Who is Beautiful?

It happens at the beginning of each month. I hear the metal close on the mailbox and rush outside and open it up, just to get my hands on that fresh copy of Anne ja Stiil. It’s been sent from Tallinn and addressed to me, sealed in a white envelope. Terrific! I tear open the envelope and hold the soft glossy paper in my hands. What follows has become a ritual. I first flip to my column to see what parts have been edited out of the final product. Then I skim the rest of the magazine, sometimes glancing at headlines, but mostly to just check out the women.

The ladies on the cover are quite attractive, often to an extreme. I found one recent cover so riveting that I had to hide the magazine away under some old newspapers, just so I could go about my daily business of dressing children and tending to the wood-heated furnaces without getting distracted. I won’t disclose the name of the woman though, not just to leave you guessing, but because I know that the moment I hold her up as some example of beauty, most of you will start thinking bad things about her.

It’s a phenomenon I’ve noticed with most of my female friends. As soon as I ever made a remark about the virtues of another female, they sharpened their spears. “She’s an idiot,” “she’s crazy,” “she’s so fake,” “she’s a nasty bitch,” and, the absolute worst, “she thinks that she’s so pretty but she’s really not.” Ouch. Whatever happened to solidarity? Whatever happened to sisters doing it for themselves? It seems that the competition to be seen as beautiful can be quite fierce. It is as if beauty gives a woman her value, and perhaps it is true. My mother was a slender model in the 1960s. A few years out of high school she was hanging out with celebrities in New York City. I asked her how it was possible. “If you are a young and beautiful woman, you can go anywhere,” she said.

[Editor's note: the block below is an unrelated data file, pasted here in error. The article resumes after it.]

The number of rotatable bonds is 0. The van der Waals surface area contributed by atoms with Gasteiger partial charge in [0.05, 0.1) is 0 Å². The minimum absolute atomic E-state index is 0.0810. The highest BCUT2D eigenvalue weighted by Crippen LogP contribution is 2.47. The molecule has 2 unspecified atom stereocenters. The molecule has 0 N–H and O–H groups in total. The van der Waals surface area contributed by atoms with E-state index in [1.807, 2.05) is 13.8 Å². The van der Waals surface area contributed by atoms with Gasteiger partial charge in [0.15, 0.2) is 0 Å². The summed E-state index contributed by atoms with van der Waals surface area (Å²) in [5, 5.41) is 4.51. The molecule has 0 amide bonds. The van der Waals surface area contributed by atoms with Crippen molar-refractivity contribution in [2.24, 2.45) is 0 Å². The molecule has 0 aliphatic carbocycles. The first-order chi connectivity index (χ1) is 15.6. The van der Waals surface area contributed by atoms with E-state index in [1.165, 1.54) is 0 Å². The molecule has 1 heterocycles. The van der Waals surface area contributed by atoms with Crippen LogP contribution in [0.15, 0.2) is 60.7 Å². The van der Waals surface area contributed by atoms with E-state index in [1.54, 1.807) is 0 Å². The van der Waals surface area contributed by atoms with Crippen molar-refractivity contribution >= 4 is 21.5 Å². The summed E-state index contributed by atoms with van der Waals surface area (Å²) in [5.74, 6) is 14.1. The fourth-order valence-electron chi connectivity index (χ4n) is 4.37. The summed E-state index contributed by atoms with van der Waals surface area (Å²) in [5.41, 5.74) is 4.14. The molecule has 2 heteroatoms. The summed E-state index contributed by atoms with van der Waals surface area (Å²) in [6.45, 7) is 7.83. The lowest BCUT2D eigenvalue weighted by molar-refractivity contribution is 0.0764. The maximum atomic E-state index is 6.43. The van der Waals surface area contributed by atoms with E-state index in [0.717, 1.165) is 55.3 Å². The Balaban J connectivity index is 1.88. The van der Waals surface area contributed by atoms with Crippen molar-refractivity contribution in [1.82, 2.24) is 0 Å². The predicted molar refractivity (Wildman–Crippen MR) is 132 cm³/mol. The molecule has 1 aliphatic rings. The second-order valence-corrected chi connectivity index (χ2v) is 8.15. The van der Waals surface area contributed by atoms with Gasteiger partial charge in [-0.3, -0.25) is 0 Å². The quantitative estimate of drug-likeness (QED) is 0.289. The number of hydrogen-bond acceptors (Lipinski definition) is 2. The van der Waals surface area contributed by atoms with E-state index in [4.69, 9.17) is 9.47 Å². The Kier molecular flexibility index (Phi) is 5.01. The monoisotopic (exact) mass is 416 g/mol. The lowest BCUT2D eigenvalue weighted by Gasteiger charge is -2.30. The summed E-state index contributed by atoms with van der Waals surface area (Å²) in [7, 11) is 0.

But who is beautiful? That is the question. The men’s magazines keep serving me these emaciated, rail-thin chicks with fake tans and pointy breasts. After the British Royal Wedding last year I had to endure endless articles about Pippa Middleton, the woman that supposedly all men, including me, wanted. I complained to an English friend about Pippa at a bar one night in Germany. I had drunk a few beers by then. And I said, “I don’t see what these guys see in her anyway! She’s too skinny.” “Well, I think Pippa is quite lovely,” the English colleague demurred. “She’s your classic beauty, I mean she’s nice and thin and trim …”

I should never drink beer in Germany. It only gets me into trouble. And yet I am adamant about my conviction that not every beautiful woman has to be skinny. Maybe I am in the minority when it comes to ideals about body image. Maybe most men and women really do think that the thinner the better. It’s lonely to be in the minority. Man, I need to find Sir Mix-a-Lot and buy him a drink.

This all may sound rather silly, superficial, and even chauvinistic, until you consider that my eldest daughter woke up one morning recently and asked me, “Daddy, do you think that I’m fat?” The girl is eight years old. Where does she get such ideas? I can only guess that every beautiful woman that she has ever seen, from Barbie to the majority of the fashion and cosmetics models in Anne ja Stiil, has been thin. And so she already equates being thin with being beautiful which, as I have already made clear, is not true.